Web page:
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Breaking the cycle

Last updated July 25, 2014

By Furman News

South Carolinians who are struggling need a living wage if they are ever to climb out of poverty, said a state representative at the summer series of StraightTalkSC, sponsored by the Riley Institute at Furman and Osher Lifelong Learning Institute at Furman.

The series “Can’t Win for Losing: The Crisis of the Working Poor” began with a forum Tuesday evening and will continue for the next three Tuesdays. The series is being moderated by Mark Quinn, director of public and member relations for the Electric Cooperatives of South Carolina. Tuesday’s session included Dr. Jessica Hennessey, an economics professor at Furman University, and Reps. Gilda Cobb-Hunter, D-Orangeburg and Kenny Bingham, R-Lexington.

A recent Kids Count report showed that 288,000 children in South Carolina—27 percent of all the state’s children—live in poverty. In Greenville County, that drops to 23.2 percent. South Carolina ranked 45th in the nation in the well-being of children—41st in economic well-being, 43rd in education and health and 41st in family and community support. All categories improved.

A number of the working poor working in minimum wage jobs earn less than the federal poverty line guidelines. Also many of them have a high school diploma or less. One study cited by Hennessey said that low earnings, periods of unemployment and involuntary part-time work were factors for 84 percent of the reason people are poor.

When trying to deal with poverty, she said, it makes sense to look primarily at those three factors.

“People have got to make a livable wage if they’re ever going to get out of poverty,” said Cobb-Hunter.

She and Bingham said that children who grow up in poverty often remain in poverty throughout their lives.

Bingham said that when he was running for school board, he said that disruptive children should be suspended. But he learned quickly that more was needed. If they are kicked out of school, often “they will find themselves in prison.” The district created an alternative school with small classes for these disruptive children. Many were disruptive because they had fallen behind grade level. In the alternative school, which was expensive, they felt successful.

“We need to make sure the money we spend is effective and gets results,” he said.

Change in the way things are done in South Carolina is necessary if the state is to improve, he said.

“We want change to be everyone else affected but not me,” Bingham said. “Unless change takes place we cannot move our state forward.” But that change needs to “have measured outcomes.”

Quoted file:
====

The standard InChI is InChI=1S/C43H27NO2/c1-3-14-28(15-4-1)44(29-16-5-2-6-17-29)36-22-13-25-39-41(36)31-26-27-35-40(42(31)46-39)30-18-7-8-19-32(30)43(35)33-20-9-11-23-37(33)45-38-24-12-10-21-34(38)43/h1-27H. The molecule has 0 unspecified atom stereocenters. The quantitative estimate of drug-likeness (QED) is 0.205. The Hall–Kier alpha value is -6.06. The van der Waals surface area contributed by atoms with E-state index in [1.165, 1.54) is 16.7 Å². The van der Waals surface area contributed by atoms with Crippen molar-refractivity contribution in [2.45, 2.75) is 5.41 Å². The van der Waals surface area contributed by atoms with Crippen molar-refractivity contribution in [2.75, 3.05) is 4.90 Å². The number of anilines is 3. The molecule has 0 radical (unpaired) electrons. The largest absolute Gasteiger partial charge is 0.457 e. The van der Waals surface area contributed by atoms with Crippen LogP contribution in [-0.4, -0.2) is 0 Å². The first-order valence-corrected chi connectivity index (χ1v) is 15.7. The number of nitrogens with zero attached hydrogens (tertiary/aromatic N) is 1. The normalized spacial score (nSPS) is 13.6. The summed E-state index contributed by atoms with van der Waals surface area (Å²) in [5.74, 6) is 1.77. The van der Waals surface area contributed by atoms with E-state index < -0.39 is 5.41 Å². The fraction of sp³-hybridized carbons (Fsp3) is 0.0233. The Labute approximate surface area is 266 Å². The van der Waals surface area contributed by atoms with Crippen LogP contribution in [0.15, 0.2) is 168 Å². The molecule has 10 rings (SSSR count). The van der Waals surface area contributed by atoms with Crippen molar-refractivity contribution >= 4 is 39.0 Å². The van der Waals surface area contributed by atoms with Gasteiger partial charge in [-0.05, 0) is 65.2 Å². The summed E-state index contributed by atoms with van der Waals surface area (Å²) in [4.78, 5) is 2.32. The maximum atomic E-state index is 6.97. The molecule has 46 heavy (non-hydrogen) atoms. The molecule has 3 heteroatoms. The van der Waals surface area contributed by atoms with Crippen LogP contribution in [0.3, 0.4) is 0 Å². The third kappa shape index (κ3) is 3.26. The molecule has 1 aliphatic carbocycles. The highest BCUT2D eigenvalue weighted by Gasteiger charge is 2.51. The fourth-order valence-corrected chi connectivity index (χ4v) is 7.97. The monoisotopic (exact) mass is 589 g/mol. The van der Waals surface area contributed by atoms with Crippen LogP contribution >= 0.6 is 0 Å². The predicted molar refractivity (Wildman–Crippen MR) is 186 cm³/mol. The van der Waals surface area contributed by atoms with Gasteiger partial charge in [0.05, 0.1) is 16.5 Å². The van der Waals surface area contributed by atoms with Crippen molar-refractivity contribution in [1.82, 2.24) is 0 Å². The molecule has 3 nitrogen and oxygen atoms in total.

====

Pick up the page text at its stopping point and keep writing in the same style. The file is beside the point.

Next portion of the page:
Cobb-Hunter said she’s pleased with the work South Carolina is doing on expanding kindergarten for 4-year-olds, but emphasis needs to be placed on children in the infant to 3-year-old range.

“We are missing a golden opportunity” if the state doesn’t focus on its youngest children, she said. The Nurse-Family Partnership, begun in Greenville County, has expanded to 26 counties in the state. It works with pregnant women and young mothers to help them help their children toward success.

Education is vital in breaking the poverty cycle, Bingham said. “If a child is not reading on grade level by fourth grade, the majority will not graduate.” And statistics show that adults without a high school education have difficulty in finding and retaining employment.

He said that Medicaid, a rapidly rising cost in South Carolina, is the first item considered in the budget. Cobb-Hunter disagreed, saying that property tax reduction comes off the top of the budget before any programs are considered.

She said Medicaid should be expanded while Bingham said he wants to see access to health care improved in other ways. He also said he’s not in favor of increasing the minimum wage in the state although Cobb-Hunter has introduced legislation that would set a state minimum wage.

Hennessey said during her presentation that without the safety net provided by government programs, twice as many Americans would be impoverished as currently are.  She cited a study that suggested those fighting poverty should focus on early childhood development, supporting disadvantaged youth, building skills and improving the safety net and work support as a last-ditch measure.



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